1St George’s, University of London, London, UK
Anatomical specimens plastinated with silicone are known to be dry, durable, and odorless. Fungal contamination is rare. This report describes a case of fungal growth on a plastinated sagittal head specimen that had been incorrectly stored in a refrigerated body store, in what was a cold, damp, environment. The specimen was swabbed on to Sabouraud dextrose slopes and incubated for two weeks. Colonies were then selectively grown on Sabouraud dextrose agar plates. Two different fungal contaminants were identified: Penicillium corylophilum and Penicillium solitum. The contamination was limited to this single plastinate, and did not spread to other cadavers or plastinated specimens.
mold; fungal contamination; plastination; Penicillium
Philip J Adds, St George’s, University of London, London, UK
Plastination is well-known for producing anatomical specimens that are dry, odorless, and durable. They can be handled without gloves and can be stored without the need for special equipment or preserving chemicals. These qualities mean that plastinated specimens are ideally suited for anatomical education in healthcare and veterinary science (e.g., Sora et al., 2019; Klaus et al., 2018). Increased awareness of the toxic and carcinogenic properties of formaldehyde may mean that plastinated specimens may become even more ubiquitous in anatomical teaching institutions in future (Haffner et al., 2015).
While contamination of formalin-fixed cadaveric specimens by fungi (Elsebai et al., 2009) or other micro-organisms (Tabaac et al., 2013) is a well-known problem in anatomical teaching institutions, there have been few reports of contamination affecting plastinated specimens. The first report was by Prinz et al. (1999), who described a “massive fungal infestation” of their collection of plastinated specimens in Brazil, following a tropical rainstorm; Alshery et al., (2012) reported an apparent fungal growth on plastinated brain slices stored at temperatures of over 30 °C in Saudi Arabia; and Barros et al. (2015) described fungal contamination of a plastinated kidney, though unfortunately no details of climate or storage conditions were reported.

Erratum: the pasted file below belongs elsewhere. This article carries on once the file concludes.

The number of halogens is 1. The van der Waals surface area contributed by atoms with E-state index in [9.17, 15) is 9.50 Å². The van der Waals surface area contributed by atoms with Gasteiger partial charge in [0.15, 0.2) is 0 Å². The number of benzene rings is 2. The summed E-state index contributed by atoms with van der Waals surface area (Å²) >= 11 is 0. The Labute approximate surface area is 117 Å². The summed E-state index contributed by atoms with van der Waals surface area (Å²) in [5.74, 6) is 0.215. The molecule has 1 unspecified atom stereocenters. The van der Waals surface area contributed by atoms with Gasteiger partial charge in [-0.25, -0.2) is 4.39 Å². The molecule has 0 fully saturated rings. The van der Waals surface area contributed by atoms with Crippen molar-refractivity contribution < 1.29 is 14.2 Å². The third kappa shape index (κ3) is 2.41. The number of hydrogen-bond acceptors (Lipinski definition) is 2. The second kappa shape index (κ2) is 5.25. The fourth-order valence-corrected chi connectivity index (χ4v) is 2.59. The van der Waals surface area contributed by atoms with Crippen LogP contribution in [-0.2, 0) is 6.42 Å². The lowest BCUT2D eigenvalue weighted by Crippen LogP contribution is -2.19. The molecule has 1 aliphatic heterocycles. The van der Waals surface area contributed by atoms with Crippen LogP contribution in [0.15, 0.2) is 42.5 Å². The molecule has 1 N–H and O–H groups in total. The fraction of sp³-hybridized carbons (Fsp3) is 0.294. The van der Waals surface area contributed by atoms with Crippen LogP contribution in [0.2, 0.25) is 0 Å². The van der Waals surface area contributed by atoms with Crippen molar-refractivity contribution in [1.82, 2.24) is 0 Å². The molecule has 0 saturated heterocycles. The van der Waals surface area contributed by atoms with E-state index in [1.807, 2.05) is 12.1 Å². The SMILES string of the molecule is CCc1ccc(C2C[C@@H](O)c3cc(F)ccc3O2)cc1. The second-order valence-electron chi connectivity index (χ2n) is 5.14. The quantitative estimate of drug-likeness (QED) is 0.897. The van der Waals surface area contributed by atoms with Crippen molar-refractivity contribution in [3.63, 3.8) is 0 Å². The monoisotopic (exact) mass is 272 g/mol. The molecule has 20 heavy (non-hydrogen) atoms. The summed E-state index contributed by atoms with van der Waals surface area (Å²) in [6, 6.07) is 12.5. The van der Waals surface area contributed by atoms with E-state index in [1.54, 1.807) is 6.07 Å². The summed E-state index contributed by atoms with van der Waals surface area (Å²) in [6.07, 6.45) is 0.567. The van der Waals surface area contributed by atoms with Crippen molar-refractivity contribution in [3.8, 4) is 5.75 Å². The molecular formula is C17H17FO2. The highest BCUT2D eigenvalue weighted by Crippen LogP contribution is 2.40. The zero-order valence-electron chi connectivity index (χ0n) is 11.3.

In this case study, a heavy growth of fungus on a single sagittal head section plastinated with silicone S10 is reported. The specimen had been mistakenly placed for storage in the refrigerated body store. This storeroom is used for storage of donated cadavers that have either been embalmed, or are in the process of being embalmed, and is maintained at 4 °C. Cadavers at our institution are routinely embalmed with either a formaldehyde-based embalming solution (for cadavers that are to be used for anatomy teaching), or with an alcohol-based solution that gives soft-fixed cadavers (for surgical training).
Swabs were taken from four distinct locations on the specimen (Fig. 1) and placed in transport medium (Transwab Amies medium without charcoal, MWE Ltd). Two Sabouraud dextrose slopes were then inoculated from each swab and incubated at 30 °C and 37 °C, respectively, for two weeks. Individual colonies were then picked off and cultivated on Sabouraud dextrose agar plates for ten days at 37 °C.